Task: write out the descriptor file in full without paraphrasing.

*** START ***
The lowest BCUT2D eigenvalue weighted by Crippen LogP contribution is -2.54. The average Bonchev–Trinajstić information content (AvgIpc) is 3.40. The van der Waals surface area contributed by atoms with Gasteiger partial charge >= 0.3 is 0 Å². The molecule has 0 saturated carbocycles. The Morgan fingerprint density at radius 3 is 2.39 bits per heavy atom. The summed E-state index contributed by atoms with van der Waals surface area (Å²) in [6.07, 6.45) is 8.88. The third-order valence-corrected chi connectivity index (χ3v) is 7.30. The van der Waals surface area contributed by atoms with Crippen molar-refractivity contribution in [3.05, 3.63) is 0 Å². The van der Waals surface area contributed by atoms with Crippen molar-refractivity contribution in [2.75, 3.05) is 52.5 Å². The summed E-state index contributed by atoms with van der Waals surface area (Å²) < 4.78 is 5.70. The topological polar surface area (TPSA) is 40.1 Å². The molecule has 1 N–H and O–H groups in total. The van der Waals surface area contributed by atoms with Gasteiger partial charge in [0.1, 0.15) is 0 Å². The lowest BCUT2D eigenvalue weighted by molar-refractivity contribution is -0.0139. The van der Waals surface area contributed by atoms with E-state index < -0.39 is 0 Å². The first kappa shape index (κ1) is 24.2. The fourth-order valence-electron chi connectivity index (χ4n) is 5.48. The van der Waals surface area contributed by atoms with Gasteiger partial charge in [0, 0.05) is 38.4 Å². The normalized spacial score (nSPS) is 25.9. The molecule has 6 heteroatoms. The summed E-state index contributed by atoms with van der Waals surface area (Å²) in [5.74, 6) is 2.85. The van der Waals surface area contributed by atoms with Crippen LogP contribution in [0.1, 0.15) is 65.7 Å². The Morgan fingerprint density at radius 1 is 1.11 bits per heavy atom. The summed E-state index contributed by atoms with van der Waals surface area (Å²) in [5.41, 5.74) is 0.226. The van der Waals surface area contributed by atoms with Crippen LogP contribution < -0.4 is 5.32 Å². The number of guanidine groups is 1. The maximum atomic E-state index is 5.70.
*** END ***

The lowest BCUT2D eigenvalue weighted by Crippen LogP contribution is -2.54. The average Bonchev–Trinajstić information content (AvgIpc) is 3.40. The van der Waals surface area contributed by atoms with Gasteiger partial charge >= 0.3 is 0 Å². The molecule has 0 saturated carbocycles. The Morgan fingerprint density at radius 3 is 2.39 bits per heavy atom. The summed E-state index contributed by atoms with van der Waals surface area (Å²) in [6.07, 6.45) is 8.88. The third-order valence-corrected chi connectivity index (χ3v) is 7.30. The van der Waals surface area contributed by atoms with Crippen molar-refractivity contribution in [3.05, 3.63) is 0 Å². The van der Waals surface area contributed by atoms with Crippen molar-refractivity contribution in [2.75, 3.05) is 52.5 Å². The summed E-state index contributed by atoms with van der Waals surface area (Å²) < 4.78 is 5.70. The topological polar surface area (TPSA) is 40.1 Å². The molecule has 1 N–H and O–H groups in total. The van der Waals surface area contributed by atoms with Gasteiger partial charge in [0.1, 0.15) is 0 Å². The lowest BCUT2D eigenvalue weighted by molar-refractivity contribution is -0.0139. The van der Waals surface area contributed by atoms with E-state index < -0.39 is 0 Å². The first kappa shape index (κ1) is 24.2. The fourth-order valence-electron chi connectivity index (χ4n) is 5.48. The van der Waals surface area contributed by atoms with Gasteiger partial charge in [0, 0.05) is 38.4 Å². The normalized spacial score (nSPS) is 25.9. The molecule has 6 heteroatoms. The summed E-state index contributed by atoms with van der Waals surface area (Å²) in [5.74, 6) is 2.85. The van der Waals surface area contributed by atoms with Crippen LogP contribution in [0.1, 0.15) is 65.7 Å². The Morgan fingerprint density at radius 1 is 1.11 bits per heavy atom. The summed E-state index contributed by atoms with van der Waals surface area (Å²) in [5.41, 5.74) is 0.226. The van der Waals surface area contributed by atoms with Crippen LogP contribution < -0.4 is 5.32 Å². The number of guanidine groups is 1. The maximum atomic E-state index is 5.70.